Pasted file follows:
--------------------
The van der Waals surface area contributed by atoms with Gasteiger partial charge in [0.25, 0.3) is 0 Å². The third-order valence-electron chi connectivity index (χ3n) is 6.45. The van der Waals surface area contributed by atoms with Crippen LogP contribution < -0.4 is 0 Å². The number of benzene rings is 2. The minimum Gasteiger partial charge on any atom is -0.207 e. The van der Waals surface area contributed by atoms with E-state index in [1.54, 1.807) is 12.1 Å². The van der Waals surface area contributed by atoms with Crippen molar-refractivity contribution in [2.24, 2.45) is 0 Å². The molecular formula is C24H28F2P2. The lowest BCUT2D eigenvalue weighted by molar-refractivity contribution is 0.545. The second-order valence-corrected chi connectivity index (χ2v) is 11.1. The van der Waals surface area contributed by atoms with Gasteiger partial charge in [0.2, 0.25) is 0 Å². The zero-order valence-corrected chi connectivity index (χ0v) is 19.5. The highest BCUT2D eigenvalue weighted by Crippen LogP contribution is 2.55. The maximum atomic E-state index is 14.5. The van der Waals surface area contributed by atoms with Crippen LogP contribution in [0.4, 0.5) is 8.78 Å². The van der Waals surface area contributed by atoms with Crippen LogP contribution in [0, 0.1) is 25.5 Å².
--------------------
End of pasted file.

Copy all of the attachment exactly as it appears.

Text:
The van der Waals surface area contributed by atoms with Gasteiger partial charge in [0.25, 0.3) is 0 Å². The third-order valence-electron chi connectivity index (χ3n) is 6.45. The van der Waals surface area contributed by atoms with Crippen LogP contribution < -0.4 is 0 Å². The number of benzene rings is 2. The minimum Gasteiger partial charge on any atom is -0.207 e. The van der Waals surface area contributed by atoms with E-state index in [1.54, 1.807) is 12.1 Å². The van der Waals surface area contributed by atoms with Crippen molar-refractivity contribution in [2.24, 2.45) is 0 Å². The molecular formula is C24H28F2P2. The lowest BCUT2D eigenvalue weighted by molar-refractivity contribution is 0.545. The second-order valence-corrected chi connectivity index (χ2v) is 11.1. The van der Waals surface area contributed by atoms with Gasteiger partial charge in [0.2, 0.25) is 0 Å². The zero-order valence-corrected chi connectivity index (χ0v) is 19.5. The highest BCUT2D eigenvalue weighted by Crippen LogP contribution is 2.55. The maximum atomic E-state index is 14.5. The van der Waals surface area contributed by atoms with Crippen LogP contribution in [0.4, 0.5) is 8.78 Å². The van der Waals surface area contributed by atoms with Crippen LogP contribution in [0, 0.1) is 25.5 Å².